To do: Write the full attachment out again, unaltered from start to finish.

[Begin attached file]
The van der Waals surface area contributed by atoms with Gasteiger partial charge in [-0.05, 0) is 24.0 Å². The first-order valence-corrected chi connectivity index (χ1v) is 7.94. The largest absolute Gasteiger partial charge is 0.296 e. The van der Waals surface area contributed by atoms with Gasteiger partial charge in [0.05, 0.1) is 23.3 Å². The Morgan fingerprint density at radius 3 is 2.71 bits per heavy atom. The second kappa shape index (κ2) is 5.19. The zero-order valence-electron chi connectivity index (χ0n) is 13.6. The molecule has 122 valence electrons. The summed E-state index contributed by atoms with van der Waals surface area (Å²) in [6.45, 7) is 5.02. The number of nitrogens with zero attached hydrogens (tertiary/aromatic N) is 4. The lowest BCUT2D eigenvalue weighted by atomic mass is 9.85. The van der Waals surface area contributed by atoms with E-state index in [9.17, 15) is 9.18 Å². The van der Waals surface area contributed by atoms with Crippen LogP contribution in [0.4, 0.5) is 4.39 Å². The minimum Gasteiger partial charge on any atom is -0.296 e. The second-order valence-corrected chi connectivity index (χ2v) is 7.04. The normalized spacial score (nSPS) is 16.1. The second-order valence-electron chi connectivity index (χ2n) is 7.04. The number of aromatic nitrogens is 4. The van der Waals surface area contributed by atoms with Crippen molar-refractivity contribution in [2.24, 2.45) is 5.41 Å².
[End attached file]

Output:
The van der Waals surface area contributed by atoms with Gasteiger partial charge in [-0.05, 0) is 24.0 Å². The first-order valence-corrected chi connectivity index (χ1v) is 7.94. The largest absolute Gasteiger partial charge is 0.296 e. The van der Waals surface area contributed by atoms with Gasteiger partial charge in [0.05, 0.1) is 23.3 Å². The Morgan fingerprint density at radius 3 is 2.71 bits per heavy atom. The second kappa shape index (κ2) is 5.19. The zero-order valence-electron chi connectivity index (χ0n) is 13.6. The molecule has 122 valence electrons. The summed E-state index contributed by atoms with van der Waals surface area (Å²) in [6.45, 7) is 5.02. The number of nitrogens with zero attached hydrogens (tertiary/aromatic N) is 4. The lowest BCUT2D eigenvalue weighted by atomic mass is 9.85. The van der Waals surface area contributed by atoms with E-state index in [9.17, 15) is 9.18 Å². The van der Waals surface area contributed by atoms with Crippen LogP contribution in [0.4, 0.5) is 4.39 Å². The minimum Gasteiger partial charge on any atom is -0.296 e. The second-order valence-corrected chi connectivity index (χ2v) is 7.04. The normalized spacial score (nSPS) is 16.1. The second-order valence-electron chi connectivity index (χ2n) is 7.04. The number of aromatic nitrogens is 4. The van der Waals surface area contributed by atoms with Crippen molar-refractivity contribution in [2.24, 2.45) is 5.41 Å².